I feel like a bonafide dummy after discovering my latest mistake. I use GMail to check my GMail (go figure) and my BagOfNothing.com email address. You may faintly recall that back in October, my website content was transferred to an upgraded server. I thought everything transferred correctly, and I guess it did, but I didn’t realize until this week I needed to update my email settings in order to keep receiving emails sent to my BagOfNothing.com email. Because I was using GMail as my interface, I was still receiving all mail sent to my GMail address but have been unaware I haven’t received any email sent to the other address. Oddly, I was still able to send mail from my BagOfNothing email. I thought a lot of friends simply weren’t replying because the holiday season kicked in and was simply busy. I “fixed the glitch” yesterday and found I missed somewhere around a hundred and thirty emails. So, my apologies to anyone who has tried to contact me and I haven’t gotten back with you.
This video has been around since the summer but I just discovered it. The dog is so steady at Jenga you think the video froze.
I’ve never seen the president wear glasses. It’s not a sign of weakness or anything, but I can’t recall ever seeing it before. But he has worn them in public before and a few other times. He does squint a lot. I couldn’t find any pictures of the previous president wearing glasses though I’m sure I’ve seen him with readers on before. Here are pictures of W. and Clinton wearing specks.
Amanda Disley and her husband were driving around Springfield when she noticed someone being pushed down in the backseat of a blue Honda Civic, thought it was suspicious, followed the car and called the police. Although it’s probably not advised to lead a vigilante high-speed chase through an urban area like that if she hadn’t made that phone call Charlotte could be dead right now.
Somehow, ranking below even low cost-carriers like Frontier and Spirit, WSJ named American Airlines the single worst airline in 2019—which may or may not come as a surprise. In three of the last five years, AA has also ranked last.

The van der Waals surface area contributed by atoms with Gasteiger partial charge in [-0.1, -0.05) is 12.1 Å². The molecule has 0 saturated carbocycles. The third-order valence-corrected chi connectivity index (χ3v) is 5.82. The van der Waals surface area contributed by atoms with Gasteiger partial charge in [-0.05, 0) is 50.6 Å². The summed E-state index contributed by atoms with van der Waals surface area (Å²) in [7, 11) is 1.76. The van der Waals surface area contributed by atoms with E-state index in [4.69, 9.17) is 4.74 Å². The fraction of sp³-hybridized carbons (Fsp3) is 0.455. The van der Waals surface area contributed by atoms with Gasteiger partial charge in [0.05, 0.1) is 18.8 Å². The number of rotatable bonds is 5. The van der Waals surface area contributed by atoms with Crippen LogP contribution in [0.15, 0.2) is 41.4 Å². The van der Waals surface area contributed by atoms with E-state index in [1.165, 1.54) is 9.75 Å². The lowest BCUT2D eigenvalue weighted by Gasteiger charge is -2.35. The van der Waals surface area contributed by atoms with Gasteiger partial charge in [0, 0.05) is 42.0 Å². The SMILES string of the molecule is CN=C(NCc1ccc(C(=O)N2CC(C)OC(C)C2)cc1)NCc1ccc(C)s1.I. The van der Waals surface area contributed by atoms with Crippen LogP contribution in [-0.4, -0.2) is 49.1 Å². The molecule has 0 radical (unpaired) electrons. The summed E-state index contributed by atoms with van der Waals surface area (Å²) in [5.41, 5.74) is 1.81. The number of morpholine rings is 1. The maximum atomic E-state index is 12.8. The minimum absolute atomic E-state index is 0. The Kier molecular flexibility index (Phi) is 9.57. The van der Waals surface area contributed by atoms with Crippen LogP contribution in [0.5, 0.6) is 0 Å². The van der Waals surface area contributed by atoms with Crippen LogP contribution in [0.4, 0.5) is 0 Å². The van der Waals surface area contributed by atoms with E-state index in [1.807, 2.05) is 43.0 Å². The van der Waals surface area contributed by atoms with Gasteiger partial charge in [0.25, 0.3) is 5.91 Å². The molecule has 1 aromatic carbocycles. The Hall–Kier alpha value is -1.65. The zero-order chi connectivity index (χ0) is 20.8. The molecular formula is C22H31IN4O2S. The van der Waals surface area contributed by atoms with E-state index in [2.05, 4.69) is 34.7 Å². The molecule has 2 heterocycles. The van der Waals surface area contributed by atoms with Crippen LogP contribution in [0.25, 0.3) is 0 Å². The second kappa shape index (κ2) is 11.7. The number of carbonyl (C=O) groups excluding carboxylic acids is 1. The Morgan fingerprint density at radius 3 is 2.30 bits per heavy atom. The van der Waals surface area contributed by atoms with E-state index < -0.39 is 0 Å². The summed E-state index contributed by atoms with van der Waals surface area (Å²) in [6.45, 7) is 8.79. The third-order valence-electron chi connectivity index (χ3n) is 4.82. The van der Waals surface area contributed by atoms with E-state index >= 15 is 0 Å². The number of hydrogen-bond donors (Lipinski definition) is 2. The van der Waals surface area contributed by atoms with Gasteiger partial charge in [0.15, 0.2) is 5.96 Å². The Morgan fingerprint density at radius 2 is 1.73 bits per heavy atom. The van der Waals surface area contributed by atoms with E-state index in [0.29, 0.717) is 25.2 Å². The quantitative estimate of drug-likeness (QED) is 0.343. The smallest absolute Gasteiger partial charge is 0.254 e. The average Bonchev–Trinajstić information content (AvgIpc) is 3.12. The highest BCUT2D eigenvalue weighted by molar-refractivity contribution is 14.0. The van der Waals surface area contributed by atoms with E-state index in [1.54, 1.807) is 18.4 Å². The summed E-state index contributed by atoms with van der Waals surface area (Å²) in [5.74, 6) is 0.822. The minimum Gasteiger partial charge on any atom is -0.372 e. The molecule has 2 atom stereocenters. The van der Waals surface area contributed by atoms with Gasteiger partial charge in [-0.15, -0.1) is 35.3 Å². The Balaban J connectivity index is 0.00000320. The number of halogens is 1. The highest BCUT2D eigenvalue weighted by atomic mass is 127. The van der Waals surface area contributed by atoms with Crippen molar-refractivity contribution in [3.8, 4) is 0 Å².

Delta earned its spot, in part, by canceling the fewest flights and bumping the fewest passengers in 2019 of all major U.S. airlines. (Delta also ranked number one in both 2017 and 2018.) Alaska and Southwest followed Delta in the rankings, coming in second and third, respectively.
The most-wanted book? The Snowy Day by Ezra Jack Keats.
The Caldecott Medal-winning tale of a young boy’s encounter with snow has been checked out 485,583 times from the NYPL since it was published in 1962.
It shares qualities with many of the other most-borrowed titles: The beautifully illustrated book has been around a long time, it’s well-known and well-loved, and it’s available in numerous languages.
1. The Snowy Day by Ezra Jack Keats: 485,583 checkouts
2. The Cat in the Hat by Dr. Seuss: 469,650 checkouts
3. 1984 by George Orwell: 441,770 checkouts
4. Where the Wild Things Are by Maurice Sendak: 436,016 checkouts
5. To Kill a Mockingbird by Harper Lee: 422,912 checkouts
6. Charlotte’s Web by E.B. White: 337,948 checkouts
7. Fahrenheit 451 by Ray Bradbury: 316,404 checkouts
8. How to Win Friends and Influence People by Dale Carnegie: 284,524 checkouts
9. Harry Potter and the Sorcerer’s Stone by J.K. Rowling: 231,022 checkouts
10. The Very Hungry Caterpillar by Eric Carle: 189,550 checkouts
The library also awarded an “honorable mention” to Goodnight Moon by Margaret Wise Brown. That book might have been a contender for the all-time top spot, but NYPL children’s librarian Anne Carroll Moore so disliked the 1947 book that the library didn’t carry it until 1972. That late entry kept the book off the top 10 list — for now.